A lot of our favorite things come from California. Artichokes, Android, almonds, even those newfangled talking pictures. But thanks to a law that recently went into effect in the state, an accidental export might update the cancellation process across the US for recurring payments when it comes to services like newspapers.

California Senate Bill no. 313, which went into effect July 1st, introduces a few new requirements for businesses operating in the state. That includes a change in marketing for "free gift or trial" components associated with automatic renewal or continuous service offers—dictating that the price to be charged after that complimentary component be made more obvious, and specific consent for any promotional or discounted pricing must also be explicitly granted.

The best part of this new law, though, is that the cancellation process must be disclosed before payment, and must match the enrollment vector. In the words of Neiman Lab's Shan Wang: "It bans companies from forcing you to, say, call a hard-to-find telephone number to cancel a subscription that you purchased online," and the bill explicitly states that the mechanism for unenrollment should match enrollment if it took place online:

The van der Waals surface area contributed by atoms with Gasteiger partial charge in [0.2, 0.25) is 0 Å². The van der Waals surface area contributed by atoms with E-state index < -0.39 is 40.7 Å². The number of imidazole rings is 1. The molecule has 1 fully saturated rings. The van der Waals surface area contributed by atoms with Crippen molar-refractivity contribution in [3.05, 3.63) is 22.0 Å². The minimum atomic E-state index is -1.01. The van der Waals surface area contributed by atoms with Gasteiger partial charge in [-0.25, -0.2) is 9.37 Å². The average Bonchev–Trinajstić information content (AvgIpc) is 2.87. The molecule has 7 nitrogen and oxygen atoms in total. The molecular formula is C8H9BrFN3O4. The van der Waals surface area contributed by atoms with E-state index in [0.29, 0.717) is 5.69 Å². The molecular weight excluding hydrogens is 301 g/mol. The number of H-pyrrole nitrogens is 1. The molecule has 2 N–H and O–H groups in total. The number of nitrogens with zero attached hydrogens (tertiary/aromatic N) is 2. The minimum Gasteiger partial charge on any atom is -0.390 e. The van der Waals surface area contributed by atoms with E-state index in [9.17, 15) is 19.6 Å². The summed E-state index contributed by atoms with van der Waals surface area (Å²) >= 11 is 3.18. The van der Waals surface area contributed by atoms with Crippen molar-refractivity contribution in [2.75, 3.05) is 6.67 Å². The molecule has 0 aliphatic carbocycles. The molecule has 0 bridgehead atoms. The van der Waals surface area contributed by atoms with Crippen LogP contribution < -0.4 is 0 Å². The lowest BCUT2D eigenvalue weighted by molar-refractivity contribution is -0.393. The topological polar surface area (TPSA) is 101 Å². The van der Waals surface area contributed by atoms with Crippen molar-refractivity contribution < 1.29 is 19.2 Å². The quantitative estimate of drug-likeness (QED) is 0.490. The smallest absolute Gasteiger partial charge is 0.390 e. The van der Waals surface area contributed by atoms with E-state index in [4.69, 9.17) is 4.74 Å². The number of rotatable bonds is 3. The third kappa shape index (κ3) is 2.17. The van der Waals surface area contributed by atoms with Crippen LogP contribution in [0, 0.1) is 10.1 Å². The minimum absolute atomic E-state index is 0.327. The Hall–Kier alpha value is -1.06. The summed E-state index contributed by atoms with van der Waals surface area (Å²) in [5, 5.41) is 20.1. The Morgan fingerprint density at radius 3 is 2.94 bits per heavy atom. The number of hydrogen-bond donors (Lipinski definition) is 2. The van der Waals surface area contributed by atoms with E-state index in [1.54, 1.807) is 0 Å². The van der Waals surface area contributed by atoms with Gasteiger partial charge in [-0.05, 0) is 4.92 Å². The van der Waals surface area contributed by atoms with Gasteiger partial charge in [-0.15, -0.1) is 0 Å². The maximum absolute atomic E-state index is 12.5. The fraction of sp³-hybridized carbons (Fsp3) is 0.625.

...a consumer who accepts an automatic renewal or continuous service offer online shall be allowed to terminate the automatic renewal or continuous service exclusively online, which may include a termination email formatted and provided by the business that a consumer can send to the business without additional information.

That means citizens of the state of California will be able to cancel services like newspapers online, provided they signed up online—though it may end up being simpler for companies to just offer everyone the option, regardless of how they signed up for service or where in the US they are. So we might all benefit from this change, in the end.

Thanks, California.